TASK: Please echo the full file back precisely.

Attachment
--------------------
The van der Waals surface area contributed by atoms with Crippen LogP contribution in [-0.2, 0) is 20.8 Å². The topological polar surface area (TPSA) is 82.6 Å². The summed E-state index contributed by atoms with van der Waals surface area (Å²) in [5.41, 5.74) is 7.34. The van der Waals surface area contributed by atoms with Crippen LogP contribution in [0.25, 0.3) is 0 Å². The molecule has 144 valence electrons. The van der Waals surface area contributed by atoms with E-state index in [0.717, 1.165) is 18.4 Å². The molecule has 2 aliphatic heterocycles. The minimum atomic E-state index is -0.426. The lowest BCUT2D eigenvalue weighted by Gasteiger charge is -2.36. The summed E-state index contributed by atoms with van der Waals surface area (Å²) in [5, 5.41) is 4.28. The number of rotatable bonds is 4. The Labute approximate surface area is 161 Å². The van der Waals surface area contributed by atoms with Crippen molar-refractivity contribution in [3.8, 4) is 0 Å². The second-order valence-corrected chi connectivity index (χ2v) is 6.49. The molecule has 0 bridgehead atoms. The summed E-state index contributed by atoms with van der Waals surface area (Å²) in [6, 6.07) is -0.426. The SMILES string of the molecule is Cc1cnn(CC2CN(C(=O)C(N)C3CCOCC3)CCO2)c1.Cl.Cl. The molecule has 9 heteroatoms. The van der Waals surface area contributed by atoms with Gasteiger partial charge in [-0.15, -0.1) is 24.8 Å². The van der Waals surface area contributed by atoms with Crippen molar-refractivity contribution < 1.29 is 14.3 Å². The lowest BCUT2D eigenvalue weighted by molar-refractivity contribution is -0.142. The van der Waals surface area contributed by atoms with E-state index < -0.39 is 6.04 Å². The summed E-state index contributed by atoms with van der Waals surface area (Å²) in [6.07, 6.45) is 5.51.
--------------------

The van der Waals surface area contributed by atoms with Crippen LogP contribution in [-0.2, 0) is 20.8 Å². The topological polar surface area (TPSA) is 82.6 Å². The summed E-state index contributed by atoms with van der Waals surface area (Å²) in [5.41, 5.74) is 7.34. The van der Waals surface area contributed by atoms with Crippen LogP contribution in [0.25, 0.3) is 0 Å². The molecule has 144 valence electrons. The van der Waals surface area contributed by atoms with E-state index in [0.717, 1.165) is 18.4 Å². The molecule has 2 aliphatic heterocycles. The minimum atomic E-state index is -0.426. The lowest BCUT2D eigenvalue weighted by Gasteiger charge is -2.36. The summed E-state index contributed by atoms with van der Waals surface area (Å²) in [5, 5.41) is 4.28. The number of rotatable bonds is 4. The Labute approximate surface area is 161 Å². The van der Waals surface area contributed by atoms with Crippen molar-refractivity contribution in [3.8, 4) is 0 Å². The second-order valence-corrected chi connectivity index (χ2v) is 6.49. The molecule has 0 bridgehead atoms. The summed E-state index contributed by atoms with van der Waals surface area (Å²) in [6, 6.07) is -0.426. The SMILES string of the molecule is Cc1cnn(CC2CN(C(=O)C(N)C3CCOCC3)CCO2)c1.Cl.Cl. The molecule has 9 heteroatoms. The van der Waals surface area contributed by atoms with Gasteiger partial charge in [-0.15, -0.1) is 24.8 Å². The van der Waals surface area contributed by atoms with Crippen molar-refractivity contribution < 1.29 is 14.3 Å². The lowest BCUT2D eigenvalue weighted by molar-refractivity contribution is -0.142. The van der Waals surface area contributed by atoms with E-state index < -0.39 is 6.04 Å². The summed E-state index contributed by atoms with van der Waals surface area (Å²) in [6.07, 6.45) is 5.51.